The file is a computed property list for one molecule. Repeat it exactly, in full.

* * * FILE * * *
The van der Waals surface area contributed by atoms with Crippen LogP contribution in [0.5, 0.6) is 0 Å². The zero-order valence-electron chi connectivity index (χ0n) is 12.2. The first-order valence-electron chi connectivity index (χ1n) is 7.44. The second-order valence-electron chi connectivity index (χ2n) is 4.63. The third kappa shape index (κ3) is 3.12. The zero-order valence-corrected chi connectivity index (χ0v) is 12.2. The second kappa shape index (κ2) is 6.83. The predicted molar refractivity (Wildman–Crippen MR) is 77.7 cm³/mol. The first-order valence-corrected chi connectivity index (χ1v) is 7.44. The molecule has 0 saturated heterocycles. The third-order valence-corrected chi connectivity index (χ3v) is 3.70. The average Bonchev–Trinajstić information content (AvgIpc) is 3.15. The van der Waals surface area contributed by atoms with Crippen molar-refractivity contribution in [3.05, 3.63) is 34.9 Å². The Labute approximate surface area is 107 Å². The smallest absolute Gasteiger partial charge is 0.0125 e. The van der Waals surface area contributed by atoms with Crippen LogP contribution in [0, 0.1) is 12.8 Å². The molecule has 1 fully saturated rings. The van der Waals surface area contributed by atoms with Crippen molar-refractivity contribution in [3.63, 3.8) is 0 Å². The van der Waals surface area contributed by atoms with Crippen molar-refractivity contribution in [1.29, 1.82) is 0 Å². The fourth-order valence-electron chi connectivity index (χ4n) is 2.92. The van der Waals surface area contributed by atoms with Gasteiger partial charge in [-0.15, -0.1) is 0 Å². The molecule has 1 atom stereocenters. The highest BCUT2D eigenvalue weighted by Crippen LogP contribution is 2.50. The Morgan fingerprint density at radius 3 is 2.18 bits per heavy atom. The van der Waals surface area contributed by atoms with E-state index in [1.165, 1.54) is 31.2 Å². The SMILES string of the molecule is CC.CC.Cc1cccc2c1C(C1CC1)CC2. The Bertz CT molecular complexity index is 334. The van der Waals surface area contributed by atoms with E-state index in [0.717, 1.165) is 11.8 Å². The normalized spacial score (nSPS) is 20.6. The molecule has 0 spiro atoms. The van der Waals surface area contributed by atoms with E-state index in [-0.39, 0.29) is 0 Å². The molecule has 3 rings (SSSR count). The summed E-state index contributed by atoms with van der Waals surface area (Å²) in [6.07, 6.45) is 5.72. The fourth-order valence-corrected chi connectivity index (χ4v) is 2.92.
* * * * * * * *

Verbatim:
The van der Waals surface area contributed by atoms with Crippen LogP contribution in [0.5, 0.6) is 0 Å². The zero-order valence-electron chi connectivity index (χ0n) is 12.2. The first-order valence-electron chi connectivity index (χ1n) is 7.44. The second-order valence-electron chi connectivity index (χ2n) is 4.63. The third kappa shape index (κ3) is 3.12. The zero-order valence-corrected chi connectivity index (χ0v) is 12.2. The second kappa shape index (κ2) is 6.83. The predicted molar refractivity (Wildman–Crippen MR) is 77.7 cm³/mol. The first-order valence-corrected chi connectivity index (χ1v) is 7.44. The molecule has 0 saturated heterocycles. The third-order valence-corrected chi connectivity index (χ3v) is 3.70. The average Bonchev–Trinajstić information content (AvgIpc) is 3.15. The van der Waals surface area contributed by atoms with Crippen molar-refractivity contribution in [3.05, 3.63) is 34.9 Å². The Labute approximate surface area is 107 Å². The smallest absolute Gasteiger partial charge is 0.0125 e. The van der Waals surface area contributed by atoms with Crippen LogP contribution in [0, 0.1) is 12.8 Å². The molecule has 1 fully saturated rings. The van der Waals surface area contributed by atoms with Crippen molar-refractivity contribution in [3.63, 3.8) is 0 Å². The van der Waals surface area contributed by atoms with Crippen molar-refractivity contribution in [1.29, 1.82) is 0 Å². The fourth-order valence-electron chi connectivity index (χ4n) is 2.92. The van der Waals surface area contributed by atoms with Gasteiger partial charge in [-0.15, -0.1) is 0 Å². The molecule has 1 atom stereocenters. The highest BCUT2D eigenvalue weighted by Crippen LogP contribution is 2.50. The Morgan fingerprint density at radius 3 is 2.18 bits per heavy atom. The van der Waals surface area contributed by atoms with E-state index in [1.165, 1.54) is 31.2 Å². The SMILES string of the molecule is CC.CC.Cc1cccc2c1C(C1CC1)CC2. The Bertz CT molecular complexity index is 334. The van der Waals surface area contributed by atoms with E-state index in [0.717, 1.165) is 11.8 Å². The normalized spacial score (nSPS) is 20.6. The molecule has 0 spiro atoms. The van der Waals surface area contributed by atoms with E-state index in [-0.39, 0.29) is 0 Å². The molecule has 3 rings (SSSR count). The summed E-state index contributed by atoms with van der Waals surface area (Å²) in [6.07, 6.45) is 5.72. The fourth-order valence-corrected chi connectivity index (χ4v) is 2.92.